I go further and affirm that bills of rights, in the sense and to the extent in which they are contended for, are not only unnecessary in the proposed Constitution but would even be dangerous. They would contain various exceptions to powers which are not granted; and, on this very account, would afford a colorable pretext to claim more than were granted. For why declare that things shall not be done which there is no power to do? Why, for instance, should it be said that the liberty of the press shall not be restrained, when no power is given by which restrictions may be imposed? I will not contend that such a provision would confer a regulating power, but it is evidence that it would furnish, to men disposed to usurp, a plausible pretense for claiming that power. They might urge with a semblance of reason that the Constitution ought not to be charged with the absurdity of providing against the abuse of an authority which was not given, and that the provision against restraining the liberty of the press afforded a clear implication that a power to prescribe proper regulations concerning it was intended to be vested in the national government. This may serve as a specimen of the numerous handles which would be given to the doctrine of constructive powers, by the indulgence of an injudicious zeal for bills of rights. The Federalist No. 84, at p. 513 (Alexander Hamilton) (Clinton Rossiter, ed., 1961) (emphasis added).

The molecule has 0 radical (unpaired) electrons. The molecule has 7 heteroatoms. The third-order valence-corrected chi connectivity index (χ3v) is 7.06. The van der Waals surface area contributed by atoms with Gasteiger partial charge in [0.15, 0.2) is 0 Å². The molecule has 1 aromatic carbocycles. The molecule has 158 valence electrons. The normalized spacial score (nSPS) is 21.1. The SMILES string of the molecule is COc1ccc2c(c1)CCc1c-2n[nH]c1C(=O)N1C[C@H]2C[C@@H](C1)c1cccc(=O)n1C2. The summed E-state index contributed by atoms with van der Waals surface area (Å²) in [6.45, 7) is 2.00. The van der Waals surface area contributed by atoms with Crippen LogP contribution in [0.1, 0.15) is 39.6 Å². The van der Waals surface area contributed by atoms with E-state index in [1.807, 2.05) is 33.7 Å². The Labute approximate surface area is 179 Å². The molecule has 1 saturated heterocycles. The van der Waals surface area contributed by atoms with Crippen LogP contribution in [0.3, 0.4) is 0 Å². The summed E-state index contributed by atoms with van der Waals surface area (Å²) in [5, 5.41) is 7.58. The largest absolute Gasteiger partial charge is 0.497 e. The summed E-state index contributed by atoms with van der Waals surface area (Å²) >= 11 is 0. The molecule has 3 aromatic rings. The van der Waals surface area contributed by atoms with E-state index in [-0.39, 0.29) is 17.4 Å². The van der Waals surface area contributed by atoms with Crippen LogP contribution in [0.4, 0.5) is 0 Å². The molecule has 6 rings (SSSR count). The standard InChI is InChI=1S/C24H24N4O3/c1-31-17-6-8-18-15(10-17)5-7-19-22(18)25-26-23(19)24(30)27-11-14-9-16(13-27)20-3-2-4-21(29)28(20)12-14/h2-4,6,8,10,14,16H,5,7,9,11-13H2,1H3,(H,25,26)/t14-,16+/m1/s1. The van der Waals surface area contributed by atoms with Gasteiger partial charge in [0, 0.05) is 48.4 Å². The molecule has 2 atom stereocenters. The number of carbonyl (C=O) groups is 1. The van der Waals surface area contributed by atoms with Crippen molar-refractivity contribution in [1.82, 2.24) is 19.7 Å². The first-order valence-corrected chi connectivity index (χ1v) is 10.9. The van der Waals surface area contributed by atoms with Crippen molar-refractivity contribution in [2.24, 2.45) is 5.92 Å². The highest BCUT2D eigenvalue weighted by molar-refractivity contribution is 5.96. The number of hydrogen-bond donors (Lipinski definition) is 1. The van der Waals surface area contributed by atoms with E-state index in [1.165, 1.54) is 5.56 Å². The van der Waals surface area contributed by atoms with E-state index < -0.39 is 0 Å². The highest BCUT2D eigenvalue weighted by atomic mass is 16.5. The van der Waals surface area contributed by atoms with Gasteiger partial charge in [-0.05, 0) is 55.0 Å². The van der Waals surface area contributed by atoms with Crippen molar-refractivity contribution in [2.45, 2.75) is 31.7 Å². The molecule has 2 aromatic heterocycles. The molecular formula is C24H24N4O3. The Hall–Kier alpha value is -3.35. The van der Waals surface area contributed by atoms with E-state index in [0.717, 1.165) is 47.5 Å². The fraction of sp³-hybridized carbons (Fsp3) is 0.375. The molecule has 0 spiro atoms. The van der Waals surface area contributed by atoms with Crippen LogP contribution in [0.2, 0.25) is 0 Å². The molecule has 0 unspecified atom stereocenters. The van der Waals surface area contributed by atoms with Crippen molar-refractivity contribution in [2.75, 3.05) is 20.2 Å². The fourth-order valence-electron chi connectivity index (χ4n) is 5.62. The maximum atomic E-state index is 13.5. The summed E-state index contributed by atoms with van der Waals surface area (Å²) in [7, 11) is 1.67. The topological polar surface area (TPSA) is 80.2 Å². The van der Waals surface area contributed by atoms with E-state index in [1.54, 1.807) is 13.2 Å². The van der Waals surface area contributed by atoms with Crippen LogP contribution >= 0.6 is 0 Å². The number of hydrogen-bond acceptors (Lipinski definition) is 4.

This — amazing to everyone, perhaps, except Alexander Hamilton — is exactly what has happened. When a compromise Bill of Rights was finally created and accepted, people like Hamilton tried their best to guard against the possibility that someone might try to “claim the power” to “prescribe proper regulations” for various freedoms. In the First Amendment, for example, they said, “Congress shall make no law . . . .” U.S. Const. amend I. And Hamilton, at least, was actually quite serious about the word “no.” Try reading Federalist No. 84 sometime, where he specifically uses the example of freedom of the press to explain why he thought creating a Bill of Rights was dangerous. He was absolutely adamant that there should be not one single, solitary restriction on the press. He felt this way about the other freedoms “retained by the people,” as well. As noted, he was afraid that by creating a Bill of Rights, the government would use this as an excuse; they would say, “Well, obviously we have the power to regulate this freedom. Why else would there be any mention of what we could not do, unless there were obviously things we could do?” In reality, as Hamilton tried desperately and forcefully to explain in Federalist Paper No. 84, the government was supposed to be limited. Only very specific powers that were very deliberately and specifically provided were available to the government.